Cricket Ireland working on a return to training and matches

Cricket Ireland working on a return to training and matches
Sid Joshi makes a fine catch, during a training session of the Cork County Cricket Club, at the Mardyke two summers ago. Picture: David Keane.

WITH the likelihood of training resuming sometime in early June on the cards, players are now starting to think of when matches might be allowed.

The answer is no one knows but it’s best to plan for or have multiple plans, in the event of different scenarios arising.

Cricket Ireland has submitted a 'return to train' document to the necessary authorities and if it gets the green light, then players will be allowed to begin training in very small groups under strict safety guidelines and with the required levels of supervision.

It will be a welcome dose of encouragement for all cricketers to get back to the game they care about so much but that, of course, will be dependent on not only the CI submission getting the ok but also, all of us doing our bit to successfully come through phase 2 of the government's roadmap to reopen the country.

The Munster Cricket Union (MCU) fixtures secretary Joe O’Mahony is staying positive while at the same time being really cautious around the topic of competitive games taking place.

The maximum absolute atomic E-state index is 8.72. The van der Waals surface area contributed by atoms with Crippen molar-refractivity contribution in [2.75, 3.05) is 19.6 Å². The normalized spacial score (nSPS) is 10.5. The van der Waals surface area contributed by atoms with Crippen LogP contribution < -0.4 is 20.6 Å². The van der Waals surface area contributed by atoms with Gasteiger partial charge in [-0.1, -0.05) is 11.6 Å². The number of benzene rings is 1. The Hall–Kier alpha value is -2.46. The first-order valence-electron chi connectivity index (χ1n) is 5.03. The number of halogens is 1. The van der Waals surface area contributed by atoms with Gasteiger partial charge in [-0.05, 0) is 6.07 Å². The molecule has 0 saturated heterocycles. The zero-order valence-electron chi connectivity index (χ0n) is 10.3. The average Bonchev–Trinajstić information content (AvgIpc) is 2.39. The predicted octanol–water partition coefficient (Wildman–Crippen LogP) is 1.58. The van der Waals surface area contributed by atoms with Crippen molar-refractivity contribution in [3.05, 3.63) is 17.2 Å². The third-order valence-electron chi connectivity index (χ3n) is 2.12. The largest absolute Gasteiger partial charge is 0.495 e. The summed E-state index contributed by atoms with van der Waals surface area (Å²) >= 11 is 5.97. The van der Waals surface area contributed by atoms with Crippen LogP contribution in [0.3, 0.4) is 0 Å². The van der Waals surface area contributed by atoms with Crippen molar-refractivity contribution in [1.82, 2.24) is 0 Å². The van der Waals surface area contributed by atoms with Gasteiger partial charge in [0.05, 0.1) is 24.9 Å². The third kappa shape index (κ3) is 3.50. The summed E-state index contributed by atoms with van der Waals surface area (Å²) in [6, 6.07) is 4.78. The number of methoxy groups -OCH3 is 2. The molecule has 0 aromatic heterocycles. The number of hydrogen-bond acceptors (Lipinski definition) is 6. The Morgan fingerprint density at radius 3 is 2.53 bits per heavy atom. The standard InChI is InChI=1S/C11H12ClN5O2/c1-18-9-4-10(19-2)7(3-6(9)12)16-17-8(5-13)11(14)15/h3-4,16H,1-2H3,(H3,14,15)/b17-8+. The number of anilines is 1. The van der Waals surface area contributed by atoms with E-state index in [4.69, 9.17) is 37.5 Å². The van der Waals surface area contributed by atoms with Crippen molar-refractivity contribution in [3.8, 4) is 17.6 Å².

“The reality is that no-one has any idea what may or may not be possible when it comes to leagues and cups in 2020.

“We are of course governed and guided by CI, so when they say it’s ok to play then we will then have to look at what we can come up with based on the time remaining in the season.

“The positive side of starting late is the weather is normally pretty good in September and even into October so we might be able to extend our season and start games earlier to cater for the changes in the evening autumn light,” said the Douglas man.

“If we are to have a season, the main goal will be participation for all cricketers.

“It is likely that, should we get the go-ahead from Cricket Ireland for the end of July, one of the things we’re looking at is a short T20 competition followed by a league with maybe one round of fixtures.

“A major stumbling block for this might be travelling due to the fact that we have clubs in Kerry, Limerick, Waterford and Galway in our leagues.

“The Covid rules around distance and the amount of people in cars may mean regional competitions of sorts, where we have teams in close proximity playing against each other.

“There may be enough time for a full set of fixtures in the 50 over format. There may just be a T20 league.

“These are all ideas but we’re planning for all eventualities in the hope that we get some form of competitive action this year.”

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